The Syrian army yesterday entered several cities in the country, reportedly massacring civilians along the way, in what appears to be Syrian President Bashar Assad's great counterattack against his opposition. The massive operation is meant to transfer control of these cities to the hands of the military, and to put a stop to the protests by sheer force, including fire from tanks and snipers.
Dozens of opposition activists were arrested in raids, just a week after Assad canceled Syria's emergency laws.
The casualty count on Friday was the highest yet - more than 100 dead - and another 12 people were shot dead at funerals held Friday for protesters killed earlier.
For the Syrian president and the Alawite military elite around him, this is a war for survival. As his father Hafez Assad did in 1982, in Hama, Assad decided to take off the "kid gloves" and suppress the protest at any price, including equally unprecedented public criticism.
U.S. President Barack Obama's direct attack on Assad's regime did little to deter the Syrian president, who apparently decided to escalate violence against the opposition on the assumption that the international community will not take dramatic steps against Syria - that is a similar move to the bombing campaign in Libya.
Assad is, in effect, mocking his international critics. He clearly has little interest in the international community's condemnation. He has understood that the reforms he offered the Syrian public not only did not quell the unrest, but may have even added fuel to the fire.
The Syrian Interior Ministry announced that the protests were being led by radical Islamist forces seeking to harm Syrian security, and the green light was given for the military to lash out against any attempts at protest.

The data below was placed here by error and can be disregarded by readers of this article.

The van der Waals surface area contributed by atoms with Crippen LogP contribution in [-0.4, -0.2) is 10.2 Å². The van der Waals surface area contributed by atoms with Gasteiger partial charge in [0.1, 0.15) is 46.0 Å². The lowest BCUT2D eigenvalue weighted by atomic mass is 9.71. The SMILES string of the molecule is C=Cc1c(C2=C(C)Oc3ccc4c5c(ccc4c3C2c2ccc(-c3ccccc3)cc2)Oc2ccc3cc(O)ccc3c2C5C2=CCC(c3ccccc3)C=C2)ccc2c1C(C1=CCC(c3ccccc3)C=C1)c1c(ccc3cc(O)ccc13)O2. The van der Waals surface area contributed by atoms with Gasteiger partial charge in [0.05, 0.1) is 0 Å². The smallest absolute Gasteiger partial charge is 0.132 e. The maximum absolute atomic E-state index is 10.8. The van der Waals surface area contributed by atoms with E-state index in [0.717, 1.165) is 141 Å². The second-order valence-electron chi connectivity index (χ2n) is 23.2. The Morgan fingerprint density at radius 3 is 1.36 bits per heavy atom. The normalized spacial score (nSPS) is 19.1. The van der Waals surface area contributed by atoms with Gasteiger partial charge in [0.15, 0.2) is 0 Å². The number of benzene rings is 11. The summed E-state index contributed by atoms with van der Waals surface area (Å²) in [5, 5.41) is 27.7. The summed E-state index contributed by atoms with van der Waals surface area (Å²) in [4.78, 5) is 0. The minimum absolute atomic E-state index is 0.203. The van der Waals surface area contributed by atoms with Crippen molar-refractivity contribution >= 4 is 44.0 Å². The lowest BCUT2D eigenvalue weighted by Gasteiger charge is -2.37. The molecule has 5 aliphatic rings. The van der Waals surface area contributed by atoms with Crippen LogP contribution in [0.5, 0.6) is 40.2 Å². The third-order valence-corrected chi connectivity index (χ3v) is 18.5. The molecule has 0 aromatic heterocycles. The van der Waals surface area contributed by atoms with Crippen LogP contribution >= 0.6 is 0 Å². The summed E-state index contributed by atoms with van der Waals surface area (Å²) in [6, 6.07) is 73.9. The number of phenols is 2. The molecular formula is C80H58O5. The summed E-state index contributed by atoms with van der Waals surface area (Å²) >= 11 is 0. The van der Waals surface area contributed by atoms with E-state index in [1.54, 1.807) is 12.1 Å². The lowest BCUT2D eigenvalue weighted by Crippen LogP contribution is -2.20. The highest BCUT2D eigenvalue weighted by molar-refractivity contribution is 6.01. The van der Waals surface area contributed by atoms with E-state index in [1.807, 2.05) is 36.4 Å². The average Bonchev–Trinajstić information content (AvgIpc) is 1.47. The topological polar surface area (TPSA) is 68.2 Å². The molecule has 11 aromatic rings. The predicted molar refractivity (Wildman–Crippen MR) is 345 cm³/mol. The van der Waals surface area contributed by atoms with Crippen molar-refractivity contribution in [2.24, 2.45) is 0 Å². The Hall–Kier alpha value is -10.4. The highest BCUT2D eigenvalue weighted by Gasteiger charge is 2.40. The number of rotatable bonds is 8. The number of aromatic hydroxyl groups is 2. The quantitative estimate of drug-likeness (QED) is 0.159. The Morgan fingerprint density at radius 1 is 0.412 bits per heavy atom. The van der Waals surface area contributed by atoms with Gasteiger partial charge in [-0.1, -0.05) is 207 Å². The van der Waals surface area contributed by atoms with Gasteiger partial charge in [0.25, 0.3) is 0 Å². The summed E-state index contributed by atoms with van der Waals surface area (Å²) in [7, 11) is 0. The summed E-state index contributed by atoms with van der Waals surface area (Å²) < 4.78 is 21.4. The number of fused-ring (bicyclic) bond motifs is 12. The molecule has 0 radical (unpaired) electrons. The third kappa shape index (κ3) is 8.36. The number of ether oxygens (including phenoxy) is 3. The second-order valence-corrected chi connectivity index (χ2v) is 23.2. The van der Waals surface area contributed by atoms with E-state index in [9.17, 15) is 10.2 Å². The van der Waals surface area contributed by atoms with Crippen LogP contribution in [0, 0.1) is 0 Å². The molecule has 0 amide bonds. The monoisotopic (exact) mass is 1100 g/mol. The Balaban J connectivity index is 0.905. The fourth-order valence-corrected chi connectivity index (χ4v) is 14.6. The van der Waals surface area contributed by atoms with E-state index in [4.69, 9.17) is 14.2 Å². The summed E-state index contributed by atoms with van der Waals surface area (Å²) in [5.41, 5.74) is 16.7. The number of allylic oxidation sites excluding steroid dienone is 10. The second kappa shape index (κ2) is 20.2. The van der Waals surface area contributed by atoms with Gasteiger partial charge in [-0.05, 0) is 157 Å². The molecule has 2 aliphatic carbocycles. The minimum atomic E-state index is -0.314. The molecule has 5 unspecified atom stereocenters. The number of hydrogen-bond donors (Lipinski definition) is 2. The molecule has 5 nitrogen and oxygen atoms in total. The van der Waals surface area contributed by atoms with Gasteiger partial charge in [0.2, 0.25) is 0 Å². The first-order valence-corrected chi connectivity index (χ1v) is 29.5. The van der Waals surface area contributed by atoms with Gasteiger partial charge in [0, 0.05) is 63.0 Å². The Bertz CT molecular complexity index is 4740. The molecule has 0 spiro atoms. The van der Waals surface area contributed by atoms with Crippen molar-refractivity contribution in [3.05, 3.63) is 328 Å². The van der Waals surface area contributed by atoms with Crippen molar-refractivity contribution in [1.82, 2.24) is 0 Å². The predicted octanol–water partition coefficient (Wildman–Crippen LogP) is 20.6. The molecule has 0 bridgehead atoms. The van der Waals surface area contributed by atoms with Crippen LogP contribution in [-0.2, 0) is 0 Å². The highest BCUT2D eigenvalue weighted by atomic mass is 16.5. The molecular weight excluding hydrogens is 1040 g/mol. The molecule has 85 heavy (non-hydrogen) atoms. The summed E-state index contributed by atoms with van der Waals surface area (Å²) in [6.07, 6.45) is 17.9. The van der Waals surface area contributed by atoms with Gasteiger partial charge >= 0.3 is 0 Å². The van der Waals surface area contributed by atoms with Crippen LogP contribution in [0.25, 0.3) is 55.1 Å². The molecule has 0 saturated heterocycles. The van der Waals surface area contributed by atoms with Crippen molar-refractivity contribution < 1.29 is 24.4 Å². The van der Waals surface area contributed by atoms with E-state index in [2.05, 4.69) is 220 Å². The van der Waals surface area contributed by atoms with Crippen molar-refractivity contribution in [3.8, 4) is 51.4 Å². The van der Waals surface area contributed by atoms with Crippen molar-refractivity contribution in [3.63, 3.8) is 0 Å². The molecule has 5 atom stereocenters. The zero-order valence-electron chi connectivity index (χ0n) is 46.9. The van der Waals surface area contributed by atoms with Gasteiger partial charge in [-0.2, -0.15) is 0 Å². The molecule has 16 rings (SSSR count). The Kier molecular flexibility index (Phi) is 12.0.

Until last night, the political leadership and the military rank and file have shown remarkable restraint. While opposition websites carried rumors that the commander of the third division of the Syrian army was arrested after protesting against the military's intervention in the city of Dara'a, there are are few signs of extensive defections among the military.
Time Magazine reported on Sunday that Assad mainly relies on the fourth armored division, commanded by one of his brothers, and on the Presidential Guard; but the general army so far has shown scarce hesitancy in firing on unarmed protesters - even if it's unclear how long this discipline will hold.
Meanwhile, little protest is heard from the Ba'ath Party leadership or the Alawite elite.
Two members of parliament and the mufti of Dara'a resigned, but widespread defection or even criticism from within the party is nowhere to be seen.
Assad can also draw encouragement because Syria's two major cities, Damascus and Aleppo, have not joined in the protests seen in other cities. The few protests seen in Aleppo weeks ago soon died out.
Events in Syria are being watched with concern across the Middle East. Apart from Israel, which occasionally voices concern that one hostile ruler may be replaced with an even more hostile ruler or group, there is the worry of Assad's three natural allies, Iran, Hezbollah and Hamas.
The Hamas leadership enjoys funding and hosting by Syria, and any change in Assad's status does not bode well for it.
Hezbollah and other forces operating in Lebanon understand that the Syrian president's fall could undermine the infamously fragile power equation in Lebanon, where so many have died at the hands of Syrian operatives, under both Assads.
In Iran, the specter of Assad's fall is a real concern, not only because Tehran is an important ally, but also because of the ramifications this would have for future protest against the Iranian regime.
One of Iran's leading human rights activists, Nobel Prize laureate Shereen Abadi, said on Saturday that "democracy in Islamic and Arab countries, especially in Syria, will surely have an effect on democracy in Iran. If Syria becomes democratic, Iran will lose its puppet."